South Carolina caught my eye this past week. Here are a few excerpts:
“Our big concern right now is that the flu virus is very active at this time in South Carolina, resulting in widespread activity in the state showing a significant increase in the number of cases being reported to us,” DHEC’s Beasley said earlier this week. “Considering that between Sept. 30 and all the previous weeks, we had been reporting rapid flu tests had totaled around 700 and then last week (Nov. 24) we reported 1,200, more than the previous weeks combined, definitely showed we had a significant increase statewide.”
As of Dec. 1, five people have died from the flu in South Caroilna, 131 have been hospitalized, 5,922 positive rapid tests and 85 positive lab-tested specimens have been reported. The 2011-2012 season had a total of 2,552 positive rapid antigen tests and one death. The 2010-2011 season saw a total of 47,106 positive rapid antigen tests and 20 deaths.
These numbers, as well as influenza-like illnesses seen by doctors and positive lab-tested specimens, are reported to DHEC weekly.
According to the CDC’s Nov. 24 influenza surveillance report, activity is most intense in the south-central and southeast portion of the country right now, with most of the infections stemming from the H3N2 viruses, a strain typically associated with more severe seasons.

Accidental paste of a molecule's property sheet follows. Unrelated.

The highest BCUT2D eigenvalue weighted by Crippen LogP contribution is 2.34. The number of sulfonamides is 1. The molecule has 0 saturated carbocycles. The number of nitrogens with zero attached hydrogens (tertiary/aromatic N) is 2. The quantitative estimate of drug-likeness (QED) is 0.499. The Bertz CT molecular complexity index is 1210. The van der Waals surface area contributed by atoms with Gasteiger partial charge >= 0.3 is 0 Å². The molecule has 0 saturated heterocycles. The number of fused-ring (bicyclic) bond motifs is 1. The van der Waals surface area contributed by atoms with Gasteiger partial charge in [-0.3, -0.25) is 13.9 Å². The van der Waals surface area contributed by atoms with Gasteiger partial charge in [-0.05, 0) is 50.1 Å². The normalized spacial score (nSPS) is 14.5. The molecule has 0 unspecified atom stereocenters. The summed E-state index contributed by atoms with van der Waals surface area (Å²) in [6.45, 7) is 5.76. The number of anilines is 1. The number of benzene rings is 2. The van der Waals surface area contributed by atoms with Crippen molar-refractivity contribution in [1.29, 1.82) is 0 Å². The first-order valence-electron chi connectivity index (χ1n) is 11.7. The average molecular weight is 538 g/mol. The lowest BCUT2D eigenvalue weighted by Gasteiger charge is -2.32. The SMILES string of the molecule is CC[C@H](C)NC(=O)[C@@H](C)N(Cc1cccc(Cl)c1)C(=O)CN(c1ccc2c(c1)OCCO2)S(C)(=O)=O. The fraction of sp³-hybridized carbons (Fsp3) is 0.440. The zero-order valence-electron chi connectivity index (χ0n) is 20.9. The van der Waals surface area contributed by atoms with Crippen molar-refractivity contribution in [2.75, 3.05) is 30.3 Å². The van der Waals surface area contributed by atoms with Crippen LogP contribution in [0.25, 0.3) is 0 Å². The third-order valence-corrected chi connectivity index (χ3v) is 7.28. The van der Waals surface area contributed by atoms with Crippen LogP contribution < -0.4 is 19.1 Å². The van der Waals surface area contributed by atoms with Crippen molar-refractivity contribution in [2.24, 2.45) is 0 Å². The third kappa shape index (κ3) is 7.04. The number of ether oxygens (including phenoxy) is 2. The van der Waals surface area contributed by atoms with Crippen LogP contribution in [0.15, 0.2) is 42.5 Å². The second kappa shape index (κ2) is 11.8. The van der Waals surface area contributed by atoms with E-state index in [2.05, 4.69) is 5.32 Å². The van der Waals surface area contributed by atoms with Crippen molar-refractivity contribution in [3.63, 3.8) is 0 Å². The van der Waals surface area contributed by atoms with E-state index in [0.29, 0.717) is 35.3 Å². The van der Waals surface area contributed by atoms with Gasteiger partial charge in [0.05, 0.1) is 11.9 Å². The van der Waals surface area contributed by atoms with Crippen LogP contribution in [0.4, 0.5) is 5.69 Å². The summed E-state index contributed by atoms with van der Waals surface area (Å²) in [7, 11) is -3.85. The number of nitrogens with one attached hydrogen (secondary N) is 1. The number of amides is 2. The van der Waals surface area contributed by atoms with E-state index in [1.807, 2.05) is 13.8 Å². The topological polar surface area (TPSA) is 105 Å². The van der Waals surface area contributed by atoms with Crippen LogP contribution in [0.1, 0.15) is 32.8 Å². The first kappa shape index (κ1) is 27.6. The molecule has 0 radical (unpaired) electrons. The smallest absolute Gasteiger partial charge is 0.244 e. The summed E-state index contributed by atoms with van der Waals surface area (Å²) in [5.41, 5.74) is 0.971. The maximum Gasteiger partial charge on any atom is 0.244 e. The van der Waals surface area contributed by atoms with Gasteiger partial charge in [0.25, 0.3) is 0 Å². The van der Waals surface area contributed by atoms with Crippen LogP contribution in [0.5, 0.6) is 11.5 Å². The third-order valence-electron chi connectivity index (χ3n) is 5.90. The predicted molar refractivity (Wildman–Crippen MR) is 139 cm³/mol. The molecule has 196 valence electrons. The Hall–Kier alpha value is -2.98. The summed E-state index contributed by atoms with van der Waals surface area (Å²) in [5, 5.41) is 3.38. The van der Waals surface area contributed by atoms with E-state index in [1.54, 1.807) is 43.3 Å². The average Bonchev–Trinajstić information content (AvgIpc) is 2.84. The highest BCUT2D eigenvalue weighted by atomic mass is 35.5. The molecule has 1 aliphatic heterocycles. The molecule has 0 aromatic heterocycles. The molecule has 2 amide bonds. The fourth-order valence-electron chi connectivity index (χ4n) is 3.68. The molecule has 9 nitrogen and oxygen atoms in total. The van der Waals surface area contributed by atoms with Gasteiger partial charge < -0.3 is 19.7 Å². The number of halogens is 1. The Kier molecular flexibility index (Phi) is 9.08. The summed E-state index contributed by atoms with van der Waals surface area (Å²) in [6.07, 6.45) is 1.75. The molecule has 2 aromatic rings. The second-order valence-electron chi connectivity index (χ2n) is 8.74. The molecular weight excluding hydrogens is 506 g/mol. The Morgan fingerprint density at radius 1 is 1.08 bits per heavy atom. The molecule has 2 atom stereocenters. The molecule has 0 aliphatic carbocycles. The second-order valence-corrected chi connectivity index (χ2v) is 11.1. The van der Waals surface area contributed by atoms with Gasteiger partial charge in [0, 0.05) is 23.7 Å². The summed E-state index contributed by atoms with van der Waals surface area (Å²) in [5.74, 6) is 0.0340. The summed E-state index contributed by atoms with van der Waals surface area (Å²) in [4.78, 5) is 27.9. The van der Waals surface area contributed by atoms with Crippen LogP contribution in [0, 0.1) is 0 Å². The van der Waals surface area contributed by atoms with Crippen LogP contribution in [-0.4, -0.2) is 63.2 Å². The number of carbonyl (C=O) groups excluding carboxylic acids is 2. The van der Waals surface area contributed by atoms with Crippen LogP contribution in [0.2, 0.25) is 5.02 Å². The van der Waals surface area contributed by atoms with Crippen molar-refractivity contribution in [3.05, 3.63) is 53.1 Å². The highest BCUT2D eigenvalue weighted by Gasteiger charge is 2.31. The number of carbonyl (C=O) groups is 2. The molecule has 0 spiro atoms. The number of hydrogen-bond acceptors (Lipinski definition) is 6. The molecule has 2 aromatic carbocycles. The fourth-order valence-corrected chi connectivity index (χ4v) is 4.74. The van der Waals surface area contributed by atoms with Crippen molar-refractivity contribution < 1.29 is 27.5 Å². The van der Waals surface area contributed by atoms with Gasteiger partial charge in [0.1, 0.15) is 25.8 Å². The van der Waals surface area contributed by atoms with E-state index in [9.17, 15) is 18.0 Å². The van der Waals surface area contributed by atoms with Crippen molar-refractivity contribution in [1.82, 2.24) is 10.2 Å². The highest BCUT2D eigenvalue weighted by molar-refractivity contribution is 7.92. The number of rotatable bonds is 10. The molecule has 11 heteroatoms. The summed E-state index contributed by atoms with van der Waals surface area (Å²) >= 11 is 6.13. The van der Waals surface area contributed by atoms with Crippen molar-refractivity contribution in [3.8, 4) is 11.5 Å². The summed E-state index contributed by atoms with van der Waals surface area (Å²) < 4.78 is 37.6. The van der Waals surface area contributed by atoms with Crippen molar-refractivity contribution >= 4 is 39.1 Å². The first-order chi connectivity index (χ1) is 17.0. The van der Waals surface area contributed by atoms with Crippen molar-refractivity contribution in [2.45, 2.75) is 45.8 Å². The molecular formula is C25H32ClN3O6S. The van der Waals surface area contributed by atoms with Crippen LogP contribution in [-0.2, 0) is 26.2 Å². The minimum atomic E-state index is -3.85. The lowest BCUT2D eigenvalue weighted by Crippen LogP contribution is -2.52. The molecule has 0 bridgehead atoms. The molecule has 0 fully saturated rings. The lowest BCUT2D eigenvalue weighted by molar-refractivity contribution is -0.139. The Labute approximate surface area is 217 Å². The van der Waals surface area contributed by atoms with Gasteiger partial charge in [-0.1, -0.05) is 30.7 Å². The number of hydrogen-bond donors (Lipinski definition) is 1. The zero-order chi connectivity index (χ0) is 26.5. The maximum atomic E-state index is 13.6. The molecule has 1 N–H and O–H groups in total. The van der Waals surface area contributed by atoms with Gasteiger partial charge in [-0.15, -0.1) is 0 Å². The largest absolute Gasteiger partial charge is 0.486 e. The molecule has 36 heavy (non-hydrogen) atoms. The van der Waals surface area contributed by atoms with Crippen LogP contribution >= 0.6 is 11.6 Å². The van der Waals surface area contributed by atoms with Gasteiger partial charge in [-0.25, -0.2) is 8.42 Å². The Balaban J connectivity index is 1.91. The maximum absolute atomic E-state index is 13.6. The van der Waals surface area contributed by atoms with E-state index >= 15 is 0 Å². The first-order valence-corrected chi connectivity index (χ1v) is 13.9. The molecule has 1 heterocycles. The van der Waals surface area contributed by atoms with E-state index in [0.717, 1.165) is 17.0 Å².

From the CDC - Seasonal Influenza Weekly Report for Week 48: (click on chart to enlarge)
South Carolina: Between October 1, 2012 and December 1, 2012, 417 laboratory-confirmed influenza-associated hospitalizations were reported. This is a rate of 1.5 per 100,000 population. Among all hospitalizations, 319 (76.5%) were associated with influenza A, 90 (21.6%) with influenza B; there was no virus type information for 8 (1.9%) hospitalizations. Among hospitalizations with influenza A subtype information, 85 (96.6%) were attributed to H3 and 3 (3.4%) were attributed to 2009 H1N1. The most commonly reported underlying medical conditions among hospitalized adults were metabolic conditions, cardiovascular disease, obesity, and chronic lung disease (excluding asthma).